To be fair, I've also read a number of beautifully written and edited self-published books. This one, for example.

Now this doesn't really change anything. You've always had to wade through the crap to find the jewels in the bookstore. Since all art is a crapshoot as to whether you'll like it anyway, the Sturgeon statistic holds, that 94 percent of everything is crap.

What vanity publishing does is increase the ratio of crap to readable stuff.

And so it goes. It's not something we can stop, so I rarely worry about it or think about it.

What I'm really addressing here is the relatively new phenomenon of self-publication, which is not the same animal at all, although it has been, until recently, deprecated by both author and publisher alike. The art and concept of self-publication is taking the law into one's own hands, so to speak. It sounds like vanity publishing, but it isn't, because the self-publisher understands the Spider-man rule: With great power comes great responsibility."

The writer who publishes him- or herself understands that their job is no longer just to write, edit and submit on time. That writer must now be self-motivated enough to impose and keep to his own deadlines. She also understands that she must now have to edit her own material, or get someone else to do it, so the product they place out there is just as shiny and perfect as it can possibly be, with all her continuity, spelling, grammatical, punctuational and plot ducks in a neat little row.

The job of the so-called legacy publishers, the Big Six, the small press, anyone who has an acquisitions staff, team or person, was to put the final polish the manuscript, package it, market it, and sell it. Now the writer who wants to publish himself becomes all of those things. If you want a full-page ad in Locus (no longer absolutely necessary, but always helpful) one has to front the money him- or herself.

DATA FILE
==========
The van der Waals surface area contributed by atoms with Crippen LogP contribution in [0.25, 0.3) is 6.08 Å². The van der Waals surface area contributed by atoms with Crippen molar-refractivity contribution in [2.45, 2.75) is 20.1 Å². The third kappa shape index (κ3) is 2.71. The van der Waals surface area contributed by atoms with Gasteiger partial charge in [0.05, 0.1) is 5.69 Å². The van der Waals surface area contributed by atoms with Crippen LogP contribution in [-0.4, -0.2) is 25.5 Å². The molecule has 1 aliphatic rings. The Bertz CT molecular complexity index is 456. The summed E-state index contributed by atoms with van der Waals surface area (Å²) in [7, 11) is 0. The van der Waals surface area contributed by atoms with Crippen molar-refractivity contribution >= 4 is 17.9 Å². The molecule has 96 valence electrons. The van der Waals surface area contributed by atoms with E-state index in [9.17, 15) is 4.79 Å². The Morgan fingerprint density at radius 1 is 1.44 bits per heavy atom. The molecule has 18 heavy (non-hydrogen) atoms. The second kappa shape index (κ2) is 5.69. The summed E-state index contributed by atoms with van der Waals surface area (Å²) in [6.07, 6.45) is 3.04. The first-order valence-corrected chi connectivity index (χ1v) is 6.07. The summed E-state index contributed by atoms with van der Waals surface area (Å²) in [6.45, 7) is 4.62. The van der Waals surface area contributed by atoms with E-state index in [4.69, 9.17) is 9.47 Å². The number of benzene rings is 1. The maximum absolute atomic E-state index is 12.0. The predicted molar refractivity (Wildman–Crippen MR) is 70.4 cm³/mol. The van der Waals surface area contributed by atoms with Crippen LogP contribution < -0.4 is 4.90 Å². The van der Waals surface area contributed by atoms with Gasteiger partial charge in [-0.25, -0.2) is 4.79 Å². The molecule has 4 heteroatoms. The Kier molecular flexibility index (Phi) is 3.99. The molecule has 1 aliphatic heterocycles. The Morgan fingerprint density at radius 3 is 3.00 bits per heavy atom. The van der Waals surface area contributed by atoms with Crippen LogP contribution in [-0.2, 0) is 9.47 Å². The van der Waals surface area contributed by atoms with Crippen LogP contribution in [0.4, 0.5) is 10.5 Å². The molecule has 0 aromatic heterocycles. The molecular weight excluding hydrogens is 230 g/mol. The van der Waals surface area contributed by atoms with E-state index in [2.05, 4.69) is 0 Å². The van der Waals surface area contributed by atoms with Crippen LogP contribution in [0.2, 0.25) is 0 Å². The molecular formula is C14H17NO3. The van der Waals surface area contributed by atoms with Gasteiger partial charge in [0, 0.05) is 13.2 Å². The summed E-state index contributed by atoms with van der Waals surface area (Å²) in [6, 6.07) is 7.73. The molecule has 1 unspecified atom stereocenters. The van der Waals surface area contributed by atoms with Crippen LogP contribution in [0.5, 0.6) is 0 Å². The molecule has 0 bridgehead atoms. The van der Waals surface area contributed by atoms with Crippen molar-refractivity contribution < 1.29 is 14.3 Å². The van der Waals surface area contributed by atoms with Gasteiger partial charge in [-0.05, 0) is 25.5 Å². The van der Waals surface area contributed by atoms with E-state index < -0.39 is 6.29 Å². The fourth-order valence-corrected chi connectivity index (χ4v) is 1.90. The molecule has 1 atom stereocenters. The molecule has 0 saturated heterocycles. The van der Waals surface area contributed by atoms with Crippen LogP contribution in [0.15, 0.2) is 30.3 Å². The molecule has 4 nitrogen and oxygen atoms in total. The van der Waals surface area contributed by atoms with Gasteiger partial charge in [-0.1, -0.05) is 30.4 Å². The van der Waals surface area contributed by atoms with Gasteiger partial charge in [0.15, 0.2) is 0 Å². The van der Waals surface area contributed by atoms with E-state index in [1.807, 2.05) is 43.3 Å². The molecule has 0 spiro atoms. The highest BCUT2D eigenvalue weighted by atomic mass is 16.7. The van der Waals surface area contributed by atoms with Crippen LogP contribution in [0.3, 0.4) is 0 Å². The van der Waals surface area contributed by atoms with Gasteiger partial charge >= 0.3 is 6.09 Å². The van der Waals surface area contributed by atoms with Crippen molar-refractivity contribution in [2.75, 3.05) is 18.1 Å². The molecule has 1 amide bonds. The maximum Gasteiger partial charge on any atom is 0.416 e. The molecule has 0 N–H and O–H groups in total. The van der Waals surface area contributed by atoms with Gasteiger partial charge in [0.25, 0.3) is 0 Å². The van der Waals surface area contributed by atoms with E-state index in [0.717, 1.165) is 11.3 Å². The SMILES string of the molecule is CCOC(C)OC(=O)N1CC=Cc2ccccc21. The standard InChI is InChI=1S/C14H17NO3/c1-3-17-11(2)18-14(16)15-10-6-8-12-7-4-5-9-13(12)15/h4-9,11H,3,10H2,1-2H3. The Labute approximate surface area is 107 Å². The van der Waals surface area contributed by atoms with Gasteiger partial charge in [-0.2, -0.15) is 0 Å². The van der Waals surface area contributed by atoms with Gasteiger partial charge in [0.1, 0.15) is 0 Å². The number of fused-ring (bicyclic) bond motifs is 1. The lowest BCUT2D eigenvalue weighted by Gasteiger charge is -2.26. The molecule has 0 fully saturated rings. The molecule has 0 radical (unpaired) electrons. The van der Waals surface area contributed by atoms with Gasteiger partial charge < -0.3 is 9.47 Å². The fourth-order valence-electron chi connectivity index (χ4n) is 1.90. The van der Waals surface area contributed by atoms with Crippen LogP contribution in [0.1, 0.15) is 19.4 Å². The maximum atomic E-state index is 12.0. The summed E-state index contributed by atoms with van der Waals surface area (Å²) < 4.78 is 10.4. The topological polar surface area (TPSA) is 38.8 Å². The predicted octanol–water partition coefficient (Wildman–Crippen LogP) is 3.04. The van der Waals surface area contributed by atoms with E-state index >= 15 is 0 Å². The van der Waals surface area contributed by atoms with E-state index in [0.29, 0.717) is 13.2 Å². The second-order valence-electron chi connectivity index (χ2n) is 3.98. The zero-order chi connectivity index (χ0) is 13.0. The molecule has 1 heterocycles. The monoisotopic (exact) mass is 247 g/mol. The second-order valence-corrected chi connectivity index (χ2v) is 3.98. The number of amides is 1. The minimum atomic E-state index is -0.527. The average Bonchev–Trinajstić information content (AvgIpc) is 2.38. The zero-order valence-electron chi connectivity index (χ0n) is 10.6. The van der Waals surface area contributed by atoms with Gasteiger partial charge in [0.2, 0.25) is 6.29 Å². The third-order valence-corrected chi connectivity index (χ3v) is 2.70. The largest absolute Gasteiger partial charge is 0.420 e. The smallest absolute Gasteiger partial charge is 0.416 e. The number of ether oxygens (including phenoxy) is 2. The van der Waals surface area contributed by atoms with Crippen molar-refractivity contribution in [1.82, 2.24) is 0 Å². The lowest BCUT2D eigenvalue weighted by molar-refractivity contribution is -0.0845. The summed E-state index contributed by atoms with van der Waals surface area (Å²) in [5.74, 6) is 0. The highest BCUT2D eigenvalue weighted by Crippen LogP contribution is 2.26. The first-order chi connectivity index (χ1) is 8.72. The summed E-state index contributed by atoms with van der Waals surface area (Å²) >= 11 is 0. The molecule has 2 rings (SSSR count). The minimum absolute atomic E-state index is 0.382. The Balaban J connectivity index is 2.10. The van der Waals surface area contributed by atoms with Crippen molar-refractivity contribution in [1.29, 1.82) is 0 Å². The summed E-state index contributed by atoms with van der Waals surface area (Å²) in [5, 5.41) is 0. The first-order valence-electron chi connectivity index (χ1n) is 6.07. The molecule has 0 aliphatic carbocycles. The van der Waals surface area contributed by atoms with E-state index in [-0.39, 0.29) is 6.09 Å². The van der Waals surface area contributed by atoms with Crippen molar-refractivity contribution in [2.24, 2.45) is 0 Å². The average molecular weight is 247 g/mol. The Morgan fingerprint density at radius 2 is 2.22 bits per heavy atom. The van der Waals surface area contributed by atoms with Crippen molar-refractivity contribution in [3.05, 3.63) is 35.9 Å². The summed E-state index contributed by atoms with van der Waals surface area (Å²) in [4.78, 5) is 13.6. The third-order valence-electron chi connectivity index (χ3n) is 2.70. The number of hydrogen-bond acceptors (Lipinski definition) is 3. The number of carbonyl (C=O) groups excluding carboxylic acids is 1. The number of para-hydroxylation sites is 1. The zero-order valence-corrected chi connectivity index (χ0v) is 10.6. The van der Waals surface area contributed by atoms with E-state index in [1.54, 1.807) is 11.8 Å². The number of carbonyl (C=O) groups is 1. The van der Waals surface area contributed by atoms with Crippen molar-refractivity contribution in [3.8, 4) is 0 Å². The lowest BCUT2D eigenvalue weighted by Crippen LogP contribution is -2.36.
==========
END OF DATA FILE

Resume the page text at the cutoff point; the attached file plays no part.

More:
One has to arrange -- or hire or con someone to arrange -- content- and copyediting, covers, ebook formatting, advertisements, book trailers, distribution or placement on websites such as Sony, Amazon and Fictionwise. This is all in addition to arranging your own publicity, social media, presentations, book tours and all the hidden stuff that goes with being an author on your own.

That's the downside, and only part of it.

The upside is that the author remains in complete control of every project from start to finish: plot, cover, editing, formatting, publication, distribution, And keeps all (or most of) the money for doing it. With the advent of the Kindle, the Nook, the Sony Reader, computing tablets and smart phones, readers are now more connected and have more access to immediate books than ever before. It's a reader's dream. A writers dream, too. A writer can connect with his readers on an immediate, basic level.

I have just touched the surface of investigating this idea. I'm going to try some experiments, and, for those interested, I'll pass my findings and my procedures on to you. Here is one such finding (on the "be wary" side, which began life as an email to me from a dear friend and later took on an expanded life of its own.

Does this mean I'm going to go whole hog into self-publishing? Hell no. Even if I thought that was a good idea, which I'm still not wholly convinced of, monetarily speaking -- there are downsides I've touched on, but haven't explored.